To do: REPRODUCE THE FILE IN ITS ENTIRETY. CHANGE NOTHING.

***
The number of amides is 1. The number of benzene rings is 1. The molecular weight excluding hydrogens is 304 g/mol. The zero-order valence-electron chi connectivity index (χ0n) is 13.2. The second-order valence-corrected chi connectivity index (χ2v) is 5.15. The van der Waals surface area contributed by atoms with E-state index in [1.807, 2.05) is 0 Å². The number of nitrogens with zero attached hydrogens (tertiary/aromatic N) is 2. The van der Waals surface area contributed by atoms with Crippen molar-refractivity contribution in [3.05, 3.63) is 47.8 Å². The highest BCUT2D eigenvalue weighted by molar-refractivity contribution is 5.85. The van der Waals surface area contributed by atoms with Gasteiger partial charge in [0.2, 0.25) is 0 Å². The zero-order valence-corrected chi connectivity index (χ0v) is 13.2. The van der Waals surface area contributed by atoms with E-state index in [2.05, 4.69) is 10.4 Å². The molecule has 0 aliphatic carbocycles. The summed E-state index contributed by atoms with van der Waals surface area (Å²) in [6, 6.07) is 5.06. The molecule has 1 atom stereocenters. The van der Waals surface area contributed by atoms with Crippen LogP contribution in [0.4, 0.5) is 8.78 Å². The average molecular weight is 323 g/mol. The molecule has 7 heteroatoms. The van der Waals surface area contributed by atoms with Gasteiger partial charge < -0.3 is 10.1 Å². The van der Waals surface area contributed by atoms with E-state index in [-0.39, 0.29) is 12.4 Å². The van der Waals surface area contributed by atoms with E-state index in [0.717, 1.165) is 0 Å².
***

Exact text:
The number of amides is 1. The number of benzene rings is 1. The molecular weight excluding hydrogens is 304 g/mol. The zero-order valence-electron chi connectivity index (χ0n) is 13.2. The second-order valence-corrected chi connectivity index (χ2v) is 5.15. The van der Waals surface area contributed by atoms with E-state index in [1.807, 2.05) is 0 Å². The number of nitrogens with zero attached hydrogens (tertiary/aromatic N) is 2. The van der Waals surface area contributed by atoms with Crippen molar-refractivity contribution in [3.05, 3.63) is 47.8 Å². The highest BCUT2D eigenvalue weighted by molar-refractivity contribution is 5.85. The van der Waals surface area contributed by atoms with Gasteiger partial charge in [0.2, 0.25) is 0 Å². The zero-order valence-corrected chi connectivity index (χ0v) is 13.2. The van der Waals surface area contributed by atoms with E-state index in [2.05, 4.69) is 10.4 Å². The molecule has 0 aliphatic carbocycles. The summed E-state index contributed by atoms with van der Waals surface area (Å²) in [6, 6.07) is 5.06. The molecule has 1 atom stereocenters. The van der Waals surface area contributed by atoms with Crippen LogP contribution in [0.4, 0.5) is 8.78 Å². The average molecular weight is 323 g/mol. The molecule has 7 heteroatoms. The van der Waals surface area contributed by atoms with Gasteiger partial charge < -0.3 is 10.1 Å². The van der Waals surface area contributed by atoms with E-state index in [-0.39, 0.29) is 12.4 Å². The van der Waals surface area contributed by atoms with E-state index in [0.717, 1.165) is 0 Å².